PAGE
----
ISPs are committing fraud by advertising broadband speeds that 90 per cent of customers will never get, one UK MP claimed in Parliament.
At the moment, Internet Service Providers are allowed by the Advertising Standards Agency to sell broadband deals by saying that homes or business can get speeds ‘up to 17Mbps’ or ‘up to 76Mbps’.
But only 1 in 10 customers have to receive those speeds in order to legally sell these packages.
So you can pay the same as your neighbour down the street get a broadband speed 10 times slower than they do, and no ISP is breaking the law.
Painfully slow internet speeds are not the only problem.
Fibre broadband – which carries the really fast signals – is often not actually fibre all the way to your house or business.
Fibre to the Cabinet, or FTTC, is around 93 per cent fibre.
But companies are allowed to advertise that they are giving you superfast fibre broadband, even if in the last 100 yards from the cabinet to the house, the fibre changes to much slower copper.
As a result the vast proportion of people paying for fast internet will never get the headline broadband speed.
The Advertising Standards Agency (ASA) is the independent industry regulator.
It has the power to stop companies using specific advertising: already in March 2017 it has slapped bans on car firm Jaguar for a TV spot showing unsafe driving, as well as a vodka company’s remake of the 1980s ‘Accrington Stanley’ milk ad.
It is consulting at the moment whether it should change the standards around broadband advertising.
During a fiery Westminster Hall debate on Wednesday 8 March 2017, angry MPs around the table lambasted the state of the industry.
“I know of no other industry where providers could advertise something that 90 per cent of those buying it cannot get.
“Our postbags and email inboxes are bulging with angry correspondence from householders and businesses who feel duped,” said Fiona Mactaggart, MP for Slough.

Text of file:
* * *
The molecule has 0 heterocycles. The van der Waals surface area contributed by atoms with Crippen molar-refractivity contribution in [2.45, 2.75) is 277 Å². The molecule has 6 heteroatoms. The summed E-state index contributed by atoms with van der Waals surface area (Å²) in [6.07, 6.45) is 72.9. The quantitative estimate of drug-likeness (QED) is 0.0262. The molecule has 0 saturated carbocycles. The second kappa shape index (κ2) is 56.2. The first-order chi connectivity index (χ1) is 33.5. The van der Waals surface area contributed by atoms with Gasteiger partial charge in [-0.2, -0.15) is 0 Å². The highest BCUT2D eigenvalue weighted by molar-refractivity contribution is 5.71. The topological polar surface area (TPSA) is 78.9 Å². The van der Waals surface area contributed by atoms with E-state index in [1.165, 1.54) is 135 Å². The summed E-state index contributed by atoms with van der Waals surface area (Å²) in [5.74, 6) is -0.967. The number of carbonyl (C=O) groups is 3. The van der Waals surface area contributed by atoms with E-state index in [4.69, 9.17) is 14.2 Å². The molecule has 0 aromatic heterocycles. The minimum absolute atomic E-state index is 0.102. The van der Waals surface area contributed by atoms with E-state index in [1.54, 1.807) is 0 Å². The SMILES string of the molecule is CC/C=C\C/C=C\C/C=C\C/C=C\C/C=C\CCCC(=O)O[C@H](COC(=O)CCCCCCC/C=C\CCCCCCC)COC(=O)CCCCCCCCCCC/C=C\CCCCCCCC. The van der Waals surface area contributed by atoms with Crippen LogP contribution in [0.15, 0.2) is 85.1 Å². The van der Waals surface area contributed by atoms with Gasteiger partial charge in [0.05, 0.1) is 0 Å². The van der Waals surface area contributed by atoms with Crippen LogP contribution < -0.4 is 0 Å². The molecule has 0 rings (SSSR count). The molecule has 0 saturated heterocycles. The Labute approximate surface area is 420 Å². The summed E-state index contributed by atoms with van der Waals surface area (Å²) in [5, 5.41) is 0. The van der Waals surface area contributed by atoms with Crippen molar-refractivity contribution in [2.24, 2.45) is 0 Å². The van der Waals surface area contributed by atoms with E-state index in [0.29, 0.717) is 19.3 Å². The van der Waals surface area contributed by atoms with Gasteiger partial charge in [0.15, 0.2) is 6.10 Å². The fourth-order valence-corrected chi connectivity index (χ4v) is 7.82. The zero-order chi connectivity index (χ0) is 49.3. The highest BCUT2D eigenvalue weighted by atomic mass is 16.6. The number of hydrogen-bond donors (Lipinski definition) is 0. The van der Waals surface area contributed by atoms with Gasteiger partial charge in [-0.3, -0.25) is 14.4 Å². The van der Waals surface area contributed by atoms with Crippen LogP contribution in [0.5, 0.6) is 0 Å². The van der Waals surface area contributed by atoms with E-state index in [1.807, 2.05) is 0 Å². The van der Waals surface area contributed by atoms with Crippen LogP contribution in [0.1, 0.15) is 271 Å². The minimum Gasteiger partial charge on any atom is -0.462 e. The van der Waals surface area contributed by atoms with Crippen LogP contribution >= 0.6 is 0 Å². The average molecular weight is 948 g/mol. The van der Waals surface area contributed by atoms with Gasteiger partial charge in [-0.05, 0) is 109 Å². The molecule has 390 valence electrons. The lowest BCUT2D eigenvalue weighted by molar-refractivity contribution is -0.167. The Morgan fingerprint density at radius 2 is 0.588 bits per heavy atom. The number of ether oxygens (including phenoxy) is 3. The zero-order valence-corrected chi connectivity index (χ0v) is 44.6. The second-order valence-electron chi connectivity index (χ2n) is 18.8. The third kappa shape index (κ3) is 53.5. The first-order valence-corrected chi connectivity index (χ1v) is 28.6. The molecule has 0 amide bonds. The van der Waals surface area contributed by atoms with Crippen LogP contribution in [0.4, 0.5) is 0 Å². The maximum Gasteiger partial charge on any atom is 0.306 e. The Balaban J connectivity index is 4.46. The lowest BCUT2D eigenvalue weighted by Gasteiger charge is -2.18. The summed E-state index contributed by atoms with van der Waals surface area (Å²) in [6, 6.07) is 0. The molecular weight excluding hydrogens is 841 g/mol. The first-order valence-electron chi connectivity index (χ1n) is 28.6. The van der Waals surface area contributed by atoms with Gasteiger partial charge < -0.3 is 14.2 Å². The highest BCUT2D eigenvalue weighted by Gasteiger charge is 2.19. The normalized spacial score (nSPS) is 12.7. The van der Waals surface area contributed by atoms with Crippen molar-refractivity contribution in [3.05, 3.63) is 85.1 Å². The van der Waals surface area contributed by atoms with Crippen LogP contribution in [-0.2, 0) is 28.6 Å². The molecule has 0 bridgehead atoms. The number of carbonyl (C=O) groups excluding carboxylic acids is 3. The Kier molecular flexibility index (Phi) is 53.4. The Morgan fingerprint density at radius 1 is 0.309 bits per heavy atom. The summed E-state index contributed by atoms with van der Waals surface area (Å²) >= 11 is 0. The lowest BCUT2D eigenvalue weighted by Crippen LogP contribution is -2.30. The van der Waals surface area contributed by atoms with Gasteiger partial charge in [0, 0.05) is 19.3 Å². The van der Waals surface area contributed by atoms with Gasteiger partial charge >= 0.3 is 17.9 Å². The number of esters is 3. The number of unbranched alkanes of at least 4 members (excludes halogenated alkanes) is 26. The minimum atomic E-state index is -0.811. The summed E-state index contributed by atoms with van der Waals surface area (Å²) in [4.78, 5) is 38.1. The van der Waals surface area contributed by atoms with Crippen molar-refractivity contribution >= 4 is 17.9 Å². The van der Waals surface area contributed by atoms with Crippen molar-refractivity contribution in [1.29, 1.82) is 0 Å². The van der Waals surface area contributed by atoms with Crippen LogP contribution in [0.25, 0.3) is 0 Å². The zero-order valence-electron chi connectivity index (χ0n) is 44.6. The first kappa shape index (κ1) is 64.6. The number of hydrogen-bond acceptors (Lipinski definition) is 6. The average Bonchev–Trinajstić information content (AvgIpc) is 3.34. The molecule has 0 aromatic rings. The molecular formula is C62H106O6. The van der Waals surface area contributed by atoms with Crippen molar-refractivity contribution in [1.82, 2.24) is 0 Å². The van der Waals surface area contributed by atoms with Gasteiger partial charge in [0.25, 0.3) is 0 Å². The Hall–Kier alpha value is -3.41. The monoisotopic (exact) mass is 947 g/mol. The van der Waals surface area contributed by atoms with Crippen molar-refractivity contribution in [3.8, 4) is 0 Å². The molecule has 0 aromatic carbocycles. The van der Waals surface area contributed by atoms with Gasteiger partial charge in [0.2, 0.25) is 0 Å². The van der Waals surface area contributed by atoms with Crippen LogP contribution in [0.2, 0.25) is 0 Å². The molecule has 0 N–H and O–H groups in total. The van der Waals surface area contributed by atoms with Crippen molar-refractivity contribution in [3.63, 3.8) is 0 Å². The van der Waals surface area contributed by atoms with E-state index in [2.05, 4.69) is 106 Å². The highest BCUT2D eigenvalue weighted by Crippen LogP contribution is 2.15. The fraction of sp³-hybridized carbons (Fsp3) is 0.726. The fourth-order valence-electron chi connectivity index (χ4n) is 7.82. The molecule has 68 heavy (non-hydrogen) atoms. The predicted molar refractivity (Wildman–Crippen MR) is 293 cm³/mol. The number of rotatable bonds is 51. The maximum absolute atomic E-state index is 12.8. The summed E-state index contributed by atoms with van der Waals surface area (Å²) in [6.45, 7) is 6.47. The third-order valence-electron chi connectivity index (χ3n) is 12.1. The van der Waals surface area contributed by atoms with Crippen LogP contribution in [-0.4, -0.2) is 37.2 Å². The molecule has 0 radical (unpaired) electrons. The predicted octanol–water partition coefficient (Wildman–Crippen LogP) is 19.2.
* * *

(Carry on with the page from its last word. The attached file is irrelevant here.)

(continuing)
“Homes and businesses are sick and tired of being sold something they are not likely or even able to receive.”
Conservative MP Matt Warman brought the debate forward.
Before he was in Parliament he was technology editor of The Daily Telegraph.
He said: “I am calling for the ASA to apply that where it is advertised that customers can receive an ‘up to’ speed, at least half of the people sold that service should be able to get it.”
This would be a giant leap forward from the current 10 per cent marker that ISPs have to hit.
“Secondly, where a service is advertised as fibre broadband, it should be an entirely fibre service. If it is compromised by copper when it enters a person’s premises, customers should at the very least be told this,” he said.
“For good measure two thirds of consumers should be within say 20 per cent of the headline speed.
“There is a risk that this approach favours cable providers, such as Virgin, whose connections provide much more consistent speeds at or around their advertised maximums. If this has the effect of incentivising more fibre to the premise or cable, so much the better.”
He used the analogy of buying a packet of organic grapes “and then realising at the till that you only have 10 per cent of the grapes you paid for, and most of them are not organic anyway”.
The Minister of State for Digital and Culture is Matt Hancock MP.
He has responsibility for digital infrastructure and broadband in government.
He said: “We agree that the current rules are likely to mislead.
“It is a good thing that the government doesn’t directly regulate advertising but the ASA will want to listen to the strength of feeling expressed unanimously by members here representing hundreds of thousands of people.”
Mr Hancock criticised BT for being part of the problem, handing him briefing notes before the debate that claim Britain has the best digital infrastructure in Europe.
“BT say a higher proportion of UK premises can access fibre than in Germany, Spain, France and Italy. This is only true if you define fibre as part fibre, part copper or part aluminium.
“We are not the best of the five major European economies – we are the worst.”
The Committees of Advertising Practice, which writes the advertising codes that the ASA applies, are due to release a full report on broadband speed advertising in spring 2017.